Sea-run Atlantic salmon usually attain a larger size than do landlocked (those living in entirely fresh water) salmon. Sea-run salmon range from 2.3 to 9.1 kg and commercially caught fish average 4.5 to 5.4 kg. The world record rod-caught Atlantic salmon weighed 35.89 kg and was caught in the Tana River of Norway.
The adult Atlantic salmon is a graceful fish, deepening rearward from a small pointed head to the deepest point under the dorsal fin, then tapering to a slender caudal peduncle which supports a spreading and slightly emarginate caudal fin. Atlantic salmon are distinguished from the Pacific salmon because they have fewer than 13 rays in the anal fin. Their mouth is moderately large. The shape, length of head, and depth of body vary with each stage of sexual maturity.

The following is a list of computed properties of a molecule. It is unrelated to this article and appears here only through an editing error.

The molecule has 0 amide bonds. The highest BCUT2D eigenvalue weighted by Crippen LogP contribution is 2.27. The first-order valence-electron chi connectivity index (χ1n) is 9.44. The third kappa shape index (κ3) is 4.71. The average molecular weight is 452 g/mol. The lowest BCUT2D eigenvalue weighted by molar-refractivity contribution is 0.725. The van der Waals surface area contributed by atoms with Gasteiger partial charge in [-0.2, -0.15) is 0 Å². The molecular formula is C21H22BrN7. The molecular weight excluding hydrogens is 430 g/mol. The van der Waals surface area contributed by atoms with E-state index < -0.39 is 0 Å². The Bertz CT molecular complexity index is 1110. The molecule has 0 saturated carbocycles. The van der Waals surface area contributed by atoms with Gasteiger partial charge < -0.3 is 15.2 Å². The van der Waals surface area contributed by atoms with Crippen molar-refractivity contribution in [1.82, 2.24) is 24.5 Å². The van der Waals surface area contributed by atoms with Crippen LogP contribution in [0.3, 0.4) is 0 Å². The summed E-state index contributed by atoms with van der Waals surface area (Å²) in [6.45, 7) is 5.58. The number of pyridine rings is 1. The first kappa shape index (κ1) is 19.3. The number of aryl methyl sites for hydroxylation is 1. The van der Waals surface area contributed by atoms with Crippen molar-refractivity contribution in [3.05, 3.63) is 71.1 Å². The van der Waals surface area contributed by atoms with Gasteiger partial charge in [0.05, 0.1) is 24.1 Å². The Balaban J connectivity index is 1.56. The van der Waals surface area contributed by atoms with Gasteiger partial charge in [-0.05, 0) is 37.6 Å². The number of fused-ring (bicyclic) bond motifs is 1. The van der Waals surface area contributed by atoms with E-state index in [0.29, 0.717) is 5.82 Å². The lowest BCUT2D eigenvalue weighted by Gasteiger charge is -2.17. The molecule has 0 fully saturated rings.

Color varies with age of this fish. Small "parr," older young salmon, have 8 to 11 pigmented bars, or "parr marks," along each side of their body, alternating with a single row of red spots along the lateral line. These markings are lost when the "smolt" age is reached. Salmon in the sea are silvery on the sides and belly, while the back varies with shades of brown, green, and blue. Atlantic salmon also have numerous black spots, usually "X"-shaped and scattered around the body. When spawning, both sexes take on an overall bronze-purple coloration and may acquire reddish spots on the head and body. After spawning, the "kelts" are so dark in color that these fish are also called "black salmon"
(Eddy and Underhill, 1974; Bigelow, 1963; Scott and Crossman, 1973).
Range mass: 2.3 to 35.89 kg.
Other Physical Features: ectothermic ; heterothermic ; bilateral symmetry